“A wide range of direct and indirect measurements confirm that the atmospheric mixing ratio of CO2, has increased globally by about 100 ppm or 36% over the last 250 years, from a range of 275 to 285 ppm in the pre-industrial era (AD 1000 –1750) to 379 ppm in 2005. During this period, the absolute growth rate of CO2 in the atmosphere increased substantially: the first 50 ppm increase above the pre-industrial value was reached in the 1970s after more than 200 years, whereas the second 50ppm was achieved in about 30 years. In the ten years from 1995 to 2005, CO2 increased by about 19ppm; the highest average growth rate recorded for any decade since direct atmospheric CO2 measurements began in the1950s. The average rate of increase in CO2 determined by these direct instrumental measurements over the period 1960 to 2005 is 1.4 ppm yr”

Regarding the seasonal increases and decreases in CO2 concentrations, the IPCC indicates that the changes represent ”cycles caused by seasonal changes in photosynthesis in the terrestrial biosphere”. The brief discussion of atmospheric CO2 origin, and isotopic signature, pages 137 - 140 in the report is worth a read The discussion also touches on the “method of determining and portioning of CO2 between the ocean and land”. For example, the report explains: “Atmospheric O2 and CO2 are inversely coupled during plant respiration and photosynthesis. In addition, during the process of combustion (fossil fuels), O2 is removed from the atmosphere, producing a signal that decreases as atmospheric CO2 increases on a molar basis.”

>”And what's your prediction for near future temperatures and why?”

I think that this decade (2000-9) will be the warmest on record and warmest globally since well before the 1000 –1200 warming.
I think that the next decade will be warmer, based on the current stronger greenhouse effect and it’s strengthening. Aerosol regulation in Asia, if it happens, will ad to the warming.
I have no idea of the likelihood of another maunder minimum. I do buy into the more recent solar reconstructions that show a stable minimum (current TSI+/- -), so I think that TSI would remain very close to its current level. Because of the current strength of the GH effect, I doubt global temps would fall to maunder minimum levels. A minimum would be very exciting, and I would feel lucky to live during one.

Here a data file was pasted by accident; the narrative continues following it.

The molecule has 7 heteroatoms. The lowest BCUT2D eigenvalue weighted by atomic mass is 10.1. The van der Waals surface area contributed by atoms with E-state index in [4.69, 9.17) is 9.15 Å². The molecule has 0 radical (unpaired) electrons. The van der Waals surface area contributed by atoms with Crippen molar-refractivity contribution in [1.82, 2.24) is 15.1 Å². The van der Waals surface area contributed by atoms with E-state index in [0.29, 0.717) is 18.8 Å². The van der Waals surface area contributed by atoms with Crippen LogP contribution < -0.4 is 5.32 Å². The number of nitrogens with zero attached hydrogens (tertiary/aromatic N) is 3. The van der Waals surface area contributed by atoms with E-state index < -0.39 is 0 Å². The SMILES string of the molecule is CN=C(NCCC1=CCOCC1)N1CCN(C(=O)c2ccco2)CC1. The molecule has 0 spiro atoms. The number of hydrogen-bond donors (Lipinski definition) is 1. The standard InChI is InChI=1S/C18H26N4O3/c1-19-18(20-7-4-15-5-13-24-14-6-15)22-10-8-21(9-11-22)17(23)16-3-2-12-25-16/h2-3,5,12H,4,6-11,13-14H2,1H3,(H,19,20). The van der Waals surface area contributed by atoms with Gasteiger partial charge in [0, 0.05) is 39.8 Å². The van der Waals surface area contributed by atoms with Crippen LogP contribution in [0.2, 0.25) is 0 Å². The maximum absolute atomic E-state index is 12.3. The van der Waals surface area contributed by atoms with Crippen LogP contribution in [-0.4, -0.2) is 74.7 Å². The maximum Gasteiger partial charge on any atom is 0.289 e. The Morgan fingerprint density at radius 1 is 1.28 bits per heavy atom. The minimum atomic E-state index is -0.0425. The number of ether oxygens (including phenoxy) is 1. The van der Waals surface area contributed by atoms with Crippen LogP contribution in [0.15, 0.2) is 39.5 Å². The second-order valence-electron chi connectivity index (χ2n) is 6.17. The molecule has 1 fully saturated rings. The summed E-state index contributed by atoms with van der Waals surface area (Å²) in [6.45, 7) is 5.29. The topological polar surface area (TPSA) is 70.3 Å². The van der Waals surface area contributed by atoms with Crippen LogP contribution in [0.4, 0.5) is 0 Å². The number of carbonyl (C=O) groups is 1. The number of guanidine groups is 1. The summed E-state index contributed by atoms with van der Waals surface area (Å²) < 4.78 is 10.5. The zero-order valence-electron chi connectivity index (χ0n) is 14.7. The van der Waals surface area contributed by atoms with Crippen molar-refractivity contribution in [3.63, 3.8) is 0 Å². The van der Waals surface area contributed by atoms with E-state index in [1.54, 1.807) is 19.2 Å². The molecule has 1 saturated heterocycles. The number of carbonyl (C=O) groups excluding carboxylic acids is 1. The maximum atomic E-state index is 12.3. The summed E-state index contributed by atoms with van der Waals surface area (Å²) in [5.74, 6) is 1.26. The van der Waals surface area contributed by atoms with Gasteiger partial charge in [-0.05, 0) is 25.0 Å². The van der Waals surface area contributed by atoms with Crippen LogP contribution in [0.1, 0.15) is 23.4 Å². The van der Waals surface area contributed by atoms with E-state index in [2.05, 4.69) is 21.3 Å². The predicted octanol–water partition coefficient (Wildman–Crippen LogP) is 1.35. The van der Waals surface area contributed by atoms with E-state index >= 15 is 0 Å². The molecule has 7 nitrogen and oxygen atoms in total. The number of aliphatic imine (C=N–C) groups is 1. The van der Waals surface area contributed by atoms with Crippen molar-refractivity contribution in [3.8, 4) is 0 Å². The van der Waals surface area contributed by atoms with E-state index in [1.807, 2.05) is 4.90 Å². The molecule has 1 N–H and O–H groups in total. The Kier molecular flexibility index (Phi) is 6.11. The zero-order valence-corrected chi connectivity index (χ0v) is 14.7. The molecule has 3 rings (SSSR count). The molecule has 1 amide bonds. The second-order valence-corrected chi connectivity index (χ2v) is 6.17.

Whether or not we’re near the end of long-term cycle of solar connected warming, I have no idea.
The cooling stratosphere adds validity to a stronger greenhouse effect, and makes me nervous. It probably does you, as well.
And all these thoughts are but crap from a crapper; worthy of nothing but a very, very, cheap bet.

Rog Tallbloke
(tallbloke) - F

Re: Re: Re: Re: Re: Re: Re: More flameage on 05/28/2008 02:42:51 MDT Print View

Hi Skots, great! you've joined in the fun. I hadn't really considered how much I'd bet on my prediction, but here's a fun story about a $10,000 wager:

>the disequilibrium caused by increasing atmospheric levels of the easily identifiable carbon isotope that results from burning fossil fuels, has resulted in a net ocean CO2 uptake, despite the long-term ocean warming trend.

Given that the oceans at a time when co2 levels were twenty times higher than now were teeming with life which didn't dissolve in a carbonic acid soup, you'll have to forgive me for not being too worried by this. The disequilibrium doesn't last long, it's immediately replaced by a new equilibrium.

>If by “signal” you mean the numerical increase

I don't. The question I posed you concerned the annual up-down variation in co2.

>the IPCC indicates that the changes represent ”cycles caused by seasonal changes in photosynthesis in the terrestrial biosphere”.

Seasonal changes. Ah, good, we're getting somewhere at last.

Talking of seasonal changes and records being broken. This just in from Oz:

Breaking Weather News - Record-breaking cold morning in Tasmania
Brett Dutschke, 22 May 2008

Long-term records were broken in Tasmania this morning due to the extreme cold and widespread frost across the state, according to

The coldest areas with the heaviest frost were in Central, Central North, East Coast and Lower Derwent districts.